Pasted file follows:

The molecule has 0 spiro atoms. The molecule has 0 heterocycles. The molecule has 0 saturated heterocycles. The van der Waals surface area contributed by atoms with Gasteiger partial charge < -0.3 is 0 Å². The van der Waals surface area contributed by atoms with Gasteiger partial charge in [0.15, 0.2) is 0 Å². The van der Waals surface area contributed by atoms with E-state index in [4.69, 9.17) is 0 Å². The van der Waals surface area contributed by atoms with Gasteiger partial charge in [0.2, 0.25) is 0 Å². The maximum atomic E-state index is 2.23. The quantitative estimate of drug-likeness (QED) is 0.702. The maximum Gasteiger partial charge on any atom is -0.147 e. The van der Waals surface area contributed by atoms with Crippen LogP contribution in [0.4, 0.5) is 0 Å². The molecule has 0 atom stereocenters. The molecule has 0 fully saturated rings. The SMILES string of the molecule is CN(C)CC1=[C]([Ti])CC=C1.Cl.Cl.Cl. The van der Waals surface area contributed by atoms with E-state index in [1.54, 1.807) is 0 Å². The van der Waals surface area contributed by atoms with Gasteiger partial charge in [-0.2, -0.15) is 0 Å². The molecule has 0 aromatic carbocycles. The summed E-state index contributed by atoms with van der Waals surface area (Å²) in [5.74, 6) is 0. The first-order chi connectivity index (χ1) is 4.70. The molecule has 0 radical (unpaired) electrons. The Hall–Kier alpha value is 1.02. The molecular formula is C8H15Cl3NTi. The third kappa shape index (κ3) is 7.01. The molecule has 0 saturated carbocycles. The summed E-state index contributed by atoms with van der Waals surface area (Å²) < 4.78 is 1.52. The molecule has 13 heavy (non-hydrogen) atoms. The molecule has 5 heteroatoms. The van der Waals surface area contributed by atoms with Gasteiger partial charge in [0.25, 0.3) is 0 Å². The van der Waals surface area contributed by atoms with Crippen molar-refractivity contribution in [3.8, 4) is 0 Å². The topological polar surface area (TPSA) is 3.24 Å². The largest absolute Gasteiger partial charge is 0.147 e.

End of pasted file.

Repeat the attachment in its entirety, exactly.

The molecule has 0 spiro atoms. The molecule has 0 heterocycles. The molecule has 0 saturated heterocycles. The van der Waals surface area contributed by atoms with Gasteiger partial charge < -0.3 is 0 Å². The van der Waals surface area contributed by atoms with Gasteiger partial charge in [0.15, 0.2) is 0 Å². The van der Waals surface area contributed by atoms with E-state index in [4.69, 9.17) is 0 Å². The van der Waals surface area contributed by atoms with Gasteiger partial charge in [0.2, 0.25) is 0 Å². The maximum atomic E-state index is 2.23. The quantitative estimate of drug-likeness (QED) is 0.702. The maximum Gasteiger partial charge on any atom is -0.147 e. The van der Waals surface area contributed by atoms with Crippen LogP contribution in [0.4, 0.5) is 0 Å². The molecule has 0 atom stereocenters. The molecule has 0 fully saturated rings. The SMILES string of the molecule is CN(C)CC1=[C]([Ti])CC=C1.Cl.Cl.Cl. The van der Waals surface area contributed by atoms with E-state index in [1.54, 1.807) is 0 Å². The van der Waals surface area contributed by atoms with Gasteiger partial charge in [-0.2, -0.15) is 0 Å². The molecule has 0 aromatic carbocycles. The summed E-state index contributed by atoms with van der Waals surface area (Å²) in [5.74, 6) is 0. The first-order chi connectivity index (χ1) is 4.70. The molecule has 0 radical (unpaired) electrons. The Hall–Kier alpha value is 1.02. The molecular formula is C8H15Cl3NTi. The third kappa shape index (κ3) is 7.01. The molecule has 0 saturated carbocycles. The summed E-state index contributed by atoms with van der Waals surface area (Å²) < 4.78 is 1.52. The molecule has 13 heavy (non-hydrogen) atoms. The molecule has 5 heteroatoms. The van der Waals surface area contributed by atoms with Gasteiger partial charge in [0.25, 0.3) is 0 Å². The van der Waals surface area contributed by atoms with Crippen molar-refractivity contribution in [3.8, 4) is 0 Å². The topological polar surface area (TPSA) is 3.24 Å². The largest absolute Gasteiger partial charge is 0.147 e.